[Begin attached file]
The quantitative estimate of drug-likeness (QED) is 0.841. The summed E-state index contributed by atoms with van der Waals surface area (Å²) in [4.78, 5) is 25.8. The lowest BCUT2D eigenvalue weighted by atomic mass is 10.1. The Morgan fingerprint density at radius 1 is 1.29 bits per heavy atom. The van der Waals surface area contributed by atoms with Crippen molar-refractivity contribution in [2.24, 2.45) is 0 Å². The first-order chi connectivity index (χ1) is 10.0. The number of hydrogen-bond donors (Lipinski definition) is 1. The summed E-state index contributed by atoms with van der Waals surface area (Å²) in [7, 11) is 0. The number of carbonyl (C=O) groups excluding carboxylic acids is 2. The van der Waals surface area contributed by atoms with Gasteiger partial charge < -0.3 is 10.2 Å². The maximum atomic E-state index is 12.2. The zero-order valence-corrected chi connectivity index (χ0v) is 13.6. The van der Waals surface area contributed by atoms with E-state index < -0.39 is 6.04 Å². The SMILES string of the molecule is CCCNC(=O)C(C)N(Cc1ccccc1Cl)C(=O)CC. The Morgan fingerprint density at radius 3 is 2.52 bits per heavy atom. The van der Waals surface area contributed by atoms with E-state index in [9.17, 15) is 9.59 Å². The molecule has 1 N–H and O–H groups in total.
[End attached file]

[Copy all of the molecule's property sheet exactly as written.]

The quantitative estimate of drug-likeness (QED) is 0.841. The summed E-state index contributed by atoms with van der Waals surface area (Å²) in [4.78, 5) is 25.8. The lowest BCUT2D eigenvalue weighted by atomic mass is 10.1. The Morgan fingerprint density at radius 1 is 1.29 bits per heavy atom. The van der Waals surface area contributed by atoms with Crippen molar-refractivity contribution in [2.24, 2.45) is 0 Å². The first-order chi connectivity index (χ1) is 10.0. The number of hydrogen-bond donors (Lipinski definition) is 1. The summed E-state index contributed by atoms with van der Waals surface area (Å²) in [7, 11) is 0. The number of carbonyl (C=O) groups excluding carboxylic acids is 2. The van der Waals surface area contributed by atoms with Gasteiger partial charge < -0.3 is 10.2 Å². The maximum atomic E-state index is 12.2. The zero-order valence-corrected chi connectivity index (χ0v) is 13.6. The van der Waals surface area contributed by atoms with E-state index < -0.39 is 6.04 Å². The SMILES string of the molecule is CCCNC(=O)C(C)N(Cc1ccccc1Cl)C(=O)CC. The Morgan fingerprint density at radius 3 is 2.52 bits per heavy atom. The van der Waals surface area contributed by atoms with E-state index in [9.17, 15) is 9.59 Å². The molecule has 1 N–H and O–H groups in total.